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Three Years on: The Grim Nuclear Legacy of Fukushima

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Three years on since the nuclear disaster at Fukushima: 160,000 people may never return home. The area remains a "post-apocalyptic landscape" in the words of Miles O'Brien, PBS News' science correspondent, who recently visited the site.

He reported that "Each and every day, 100,000 gallons of fresh groundwater seeps into the basements of the plant, where it becomes contaminated with a witch's brew of radionuclide." The site's operator Tepco is furiously trying to contain this water in huge holding tanks. But they know they're running out of storage space: the problem is not going away and there's not a Plan B.

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The decontamination operation will cost unknown billions and is expected to last at least 30 years.

It is a grim legacy.

The Fukushima disaster presents a stark lesson which should inform UK energy policy. Germany has already heeded the warning and is undergoing a monumental transformation into a post-nuclear state: rapidly increasing production of renewable energy, reducing consumption and closing its nuclear plants within 10 years.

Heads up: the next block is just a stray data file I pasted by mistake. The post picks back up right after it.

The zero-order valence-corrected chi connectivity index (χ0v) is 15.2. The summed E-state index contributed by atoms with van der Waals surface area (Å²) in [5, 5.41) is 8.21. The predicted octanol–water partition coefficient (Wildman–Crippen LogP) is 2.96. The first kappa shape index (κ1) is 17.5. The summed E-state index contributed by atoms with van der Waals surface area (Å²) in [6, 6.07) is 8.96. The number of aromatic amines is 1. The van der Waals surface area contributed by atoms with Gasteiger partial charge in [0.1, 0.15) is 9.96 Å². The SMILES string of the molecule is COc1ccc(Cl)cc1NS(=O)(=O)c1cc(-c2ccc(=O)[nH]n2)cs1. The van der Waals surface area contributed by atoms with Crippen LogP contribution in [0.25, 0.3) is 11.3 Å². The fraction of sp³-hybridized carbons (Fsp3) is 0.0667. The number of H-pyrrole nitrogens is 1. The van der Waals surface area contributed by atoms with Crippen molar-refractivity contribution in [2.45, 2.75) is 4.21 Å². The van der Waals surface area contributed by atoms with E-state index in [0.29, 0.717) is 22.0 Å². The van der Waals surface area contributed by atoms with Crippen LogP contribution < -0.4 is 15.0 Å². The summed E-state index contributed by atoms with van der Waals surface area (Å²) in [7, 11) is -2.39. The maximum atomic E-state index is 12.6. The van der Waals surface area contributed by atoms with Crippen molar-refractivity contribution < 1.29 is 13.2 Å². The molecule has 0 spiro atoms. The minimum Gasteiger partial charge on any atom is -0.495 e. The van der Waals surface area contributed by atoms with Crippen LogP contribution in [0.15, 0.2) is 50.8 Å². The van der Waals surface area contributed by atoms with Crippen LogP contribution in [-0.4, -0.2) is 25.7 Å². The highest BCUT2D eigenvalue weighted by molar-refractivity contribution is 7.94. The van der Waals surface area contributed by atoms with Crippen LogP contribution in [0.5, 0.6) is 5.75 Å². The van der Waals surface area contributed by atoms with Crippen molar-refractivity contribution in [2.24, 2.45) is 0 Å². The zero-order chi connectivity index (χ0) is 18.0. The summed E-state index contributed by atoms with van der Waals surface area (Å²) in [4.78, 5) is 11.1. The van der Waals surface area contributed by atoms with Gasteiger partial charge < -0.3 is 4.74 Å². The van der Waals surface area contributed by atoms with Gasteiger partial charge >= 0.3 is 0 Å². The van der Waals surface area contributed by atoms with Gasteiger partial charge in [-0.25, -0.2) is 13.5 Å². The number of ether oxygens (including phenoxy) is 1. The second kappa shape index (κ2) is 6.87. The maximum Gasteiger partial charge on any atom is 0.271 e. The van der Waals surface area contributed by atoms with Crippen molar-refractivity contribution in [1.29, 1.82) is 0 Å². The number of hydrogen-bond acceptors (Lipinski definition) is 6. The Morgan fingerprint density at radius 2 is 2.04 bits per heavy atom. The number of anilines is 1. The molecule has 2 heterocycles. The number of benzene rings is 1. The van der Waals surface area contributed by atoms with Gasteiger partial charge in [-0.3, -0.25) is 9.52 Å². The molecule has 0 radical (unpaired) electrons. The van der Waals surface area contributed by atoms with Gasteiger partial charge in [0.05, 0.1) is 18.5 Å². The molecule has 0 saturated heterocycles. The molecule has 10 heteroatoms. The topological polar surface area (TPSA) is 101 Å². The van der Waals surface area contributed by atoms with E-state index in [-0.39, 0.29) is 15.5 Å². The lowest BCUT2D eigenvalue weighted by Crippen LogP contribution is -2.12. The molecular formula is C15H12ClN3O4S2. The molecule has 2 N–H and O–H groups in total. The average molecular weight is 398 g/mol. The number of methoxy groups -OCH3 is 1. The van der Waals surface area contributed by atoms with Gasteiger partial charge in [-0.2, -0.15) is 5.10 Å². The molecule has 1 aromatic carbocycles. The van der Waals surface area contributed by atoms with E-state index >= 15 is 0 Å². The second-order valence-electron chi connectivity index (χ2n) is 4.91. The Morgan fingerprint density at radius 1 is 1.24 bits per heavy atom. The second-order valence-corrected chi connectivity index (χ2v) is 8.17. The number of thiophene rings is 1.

Just because the UK doesn't experience earthquakes or tsunamis doesn't mean we're safe from the kind of catastrophe which occurred in Japan. The Fukushima Daiichi plant suffered three meltdowns ultimately because power was lost to the cooling systems. That can happen anywhere and for a multitude of reasons: from a targeted attack, to technical malfunctions, to natural disasters causing power failures and structural damage - as recent flooding in the UK has made all too clear.

Furthermore, unpredictable and extreme weather patterns as a result of climate change should give pause for thought in the risks which face new nuclear sites: with flooding on the rise and earthquakes already having occurred in the Bristol Channel near the site of the nuclear power station at Hinkley Point.

Yet despite the risks and the exorbitant cost, the Government has decided that nuclear power should form the foundation of the UK's energy policy for decades to come. And it's decided that the British public should fork out whatever the nuclear energy companies want, by agreeing a strike price for EDF of £92.50 per megawatt hour: double the current wholesale cost of electricity.

It's a subsidy in all but name, from a government which said that it would never subsidise nuclear.

Nuclear power has shown itself to be a dangerous and expensive form of energy: we should learn the lessons of Fukushima before it's too late.